On an island just off the coast of Shanghai, an abandoned village is being reclaimed by Mother Nature. A dense layer of ivy covers the houses, climbing walls and breaking through doors and windows. Parts of the village are permanently inaccessible, giving it a mystical air, like something out of a fairy tale.

The village of Houtouwan is located on Shengshan Island, one of a group of 394 islands known as the Shengsi Islands in the Zhoushan Archipelago at the mouth of the Yangtze River.

With more than 500 houses, Houtouwan used to be home to more than 2,000 people, mostly fishermen and their families. People began to leave in the 1990s, lured away by the chance of a better life on the mainland. By 1994, the village was almost completely empty.

Abandoned village China covered ivy
A map showing the location of the Shengsi Islands in the Zhoushan Archipelago at the mouth of the Yangtze River Google Maps

Reuters photographer Damir Sagolj describes the scene: "Time stood still and nature started reclaiming what is hers. The village now looks not unlike what I've seen in Chernobyl and other similar forsaken places. Inside the houses all is covered by fine moss and colours fade away. Tiny branches, like veins on old man's legs, spread all around, decorating the emptiness."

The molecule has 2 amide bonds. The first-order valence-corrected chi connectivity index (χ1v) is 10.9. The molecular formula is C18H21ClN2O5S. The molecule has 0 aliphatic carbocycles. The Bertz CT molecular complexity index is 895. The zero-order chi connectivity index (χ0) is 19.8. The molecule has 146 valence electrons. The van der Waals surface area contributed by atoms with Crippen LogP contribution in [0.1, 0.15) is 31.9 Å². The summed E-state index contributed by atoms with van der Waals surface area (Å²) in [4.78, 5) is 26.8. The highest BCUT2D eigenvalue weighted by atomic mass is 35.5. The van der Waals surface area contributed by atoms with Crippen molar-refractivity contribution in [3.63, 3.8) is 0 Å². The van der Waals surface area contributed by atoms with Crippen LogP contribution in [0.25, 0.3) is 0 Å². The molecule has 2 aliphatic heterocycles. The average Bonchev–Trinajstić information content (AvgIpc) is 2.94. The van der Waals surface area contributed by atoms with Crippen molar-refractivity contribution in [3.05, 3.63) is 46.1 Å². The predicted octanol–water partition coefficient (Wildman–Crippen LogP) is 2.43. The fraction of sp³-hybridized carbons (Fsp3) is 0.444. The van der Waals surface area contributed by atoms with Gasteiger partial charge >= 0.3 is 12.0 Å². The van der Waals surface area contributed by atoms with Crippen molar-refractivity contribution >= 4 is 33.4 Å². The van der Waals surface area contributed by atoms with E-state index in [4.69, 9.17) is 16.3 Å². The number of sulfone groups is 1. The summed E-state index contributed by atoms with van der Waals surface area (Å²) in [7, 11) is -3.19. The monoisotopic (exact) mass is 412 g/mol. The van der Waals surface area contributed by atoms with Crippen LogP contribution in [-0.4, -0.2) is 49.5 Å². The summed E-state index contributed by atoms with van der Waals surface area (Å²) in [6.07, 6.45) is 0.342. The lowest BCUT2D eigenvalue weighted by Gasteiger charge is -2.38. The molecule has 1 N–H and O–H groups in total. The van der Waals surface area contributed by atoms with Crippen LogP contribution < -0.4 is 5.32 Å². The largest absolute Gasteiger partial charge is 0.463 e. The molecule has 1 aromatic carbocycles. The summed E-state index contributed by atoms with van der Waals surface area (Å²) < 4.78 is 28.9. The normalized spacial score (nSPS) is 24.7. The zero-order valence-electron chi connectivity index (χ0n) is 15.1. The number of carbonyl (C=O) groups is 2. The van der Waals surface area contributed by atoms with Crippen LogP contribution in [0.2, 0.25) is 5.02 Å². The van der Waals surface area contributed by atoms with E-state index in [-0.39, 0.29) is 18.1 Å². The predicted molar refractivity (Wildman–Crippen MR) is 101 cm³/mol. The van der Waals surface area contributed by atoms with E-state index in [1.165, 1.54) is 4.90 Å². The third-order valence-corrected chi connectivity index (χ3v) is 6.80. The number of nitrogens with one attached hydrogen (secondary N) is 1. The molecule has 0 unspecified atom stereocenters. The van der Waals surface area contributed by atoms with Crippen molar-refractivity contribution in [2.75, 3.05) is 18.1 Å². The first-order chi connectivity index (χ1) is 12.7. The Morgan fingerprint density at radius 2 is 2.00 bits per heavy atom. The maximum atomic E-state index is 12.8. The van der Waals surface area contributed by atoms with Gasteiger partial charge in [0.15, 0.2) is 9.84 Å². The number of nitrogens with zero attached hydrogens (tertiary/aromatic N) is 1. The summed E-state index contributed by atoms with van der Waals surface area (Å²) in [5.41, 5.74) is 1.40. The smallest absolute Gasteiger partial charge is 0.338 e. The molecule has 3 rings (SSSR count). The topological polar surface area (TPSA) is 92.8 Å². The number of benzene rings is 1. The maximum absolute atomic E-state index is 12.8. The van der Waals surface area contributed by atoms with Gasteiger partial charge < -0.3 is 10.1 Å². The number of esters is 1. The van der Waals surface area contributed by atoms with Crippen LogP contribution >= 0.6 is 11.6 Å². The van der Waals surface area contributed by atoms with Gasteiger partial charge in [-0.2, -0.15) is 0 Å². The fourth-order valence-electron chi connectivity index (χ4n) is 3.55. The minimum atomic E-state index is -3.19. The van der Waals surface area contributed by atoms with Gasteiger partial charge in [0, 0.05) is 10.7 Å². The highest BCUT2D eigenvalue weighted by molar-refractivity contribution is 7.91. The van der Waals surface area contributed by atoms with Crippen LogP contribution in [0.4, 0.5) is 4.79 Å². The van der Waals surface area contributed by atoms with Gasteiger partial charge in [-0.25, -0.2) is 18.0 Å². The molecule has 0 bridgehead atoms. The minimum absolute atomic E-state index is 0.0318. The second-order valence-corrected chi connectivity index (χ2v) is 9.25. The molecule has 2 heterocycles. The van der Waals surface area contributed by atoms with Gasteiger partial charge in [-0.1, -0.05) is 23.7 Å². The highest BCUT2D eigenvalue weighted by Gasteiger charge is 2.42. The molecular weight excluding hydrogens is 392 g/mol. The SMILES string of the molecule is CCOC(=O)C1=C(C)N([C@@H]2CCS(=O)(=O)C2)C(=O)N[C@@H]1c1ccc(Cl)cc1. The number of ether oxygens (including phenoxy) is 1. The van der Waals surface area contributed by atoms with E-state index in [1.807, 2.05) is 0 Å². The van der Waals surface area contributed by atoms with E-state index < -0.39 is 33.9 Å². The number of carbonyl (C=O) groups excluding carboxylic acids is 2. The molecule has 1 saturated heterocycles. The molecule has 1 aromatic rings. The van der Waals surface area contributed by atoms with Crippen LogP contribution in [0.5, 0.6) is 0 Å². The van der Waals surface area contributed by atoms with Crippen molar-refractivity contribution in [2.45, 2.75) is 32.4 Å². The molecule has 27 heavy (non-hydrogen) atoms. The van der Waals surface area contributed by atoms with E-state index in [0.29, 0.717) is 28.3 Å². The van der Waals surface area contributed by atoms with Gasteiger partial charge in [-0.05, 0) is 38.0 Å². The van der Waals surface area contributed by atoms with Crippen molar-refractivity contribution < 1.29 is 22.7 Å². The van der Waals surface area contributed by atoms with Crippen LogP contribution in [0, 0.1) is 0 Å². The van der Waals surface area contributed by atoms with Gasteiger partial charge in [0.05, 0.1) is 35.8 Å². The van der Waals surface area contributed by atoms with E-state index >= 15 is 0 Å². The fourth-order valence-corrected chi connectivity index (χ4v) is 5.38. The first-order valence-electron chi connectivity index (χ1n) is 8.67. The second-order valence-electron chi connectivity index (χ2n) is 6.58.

A few years ago, tourists started coming; at first just a few and then – as photos of the ghost village spread on the internet – more and more. Nowadays, several hundred people visit the village every day, climbing over the hill from a nearby town.

Even some old residents have returned. Local officials asked Cheng Shizhang, former head of the village's communist party, and some other elders to spend a few hours a day in their old village every day "taking care of tourists". Former neighbours accompany him every day, selling water to visitors. That's the only thing currently available for sale in Houtouwan but the selection will almost certainly improve as the village's fame increases.

Ironically, as photos and stories like this one are shared on social media, the village may soon be busier than it ever was in its heyday.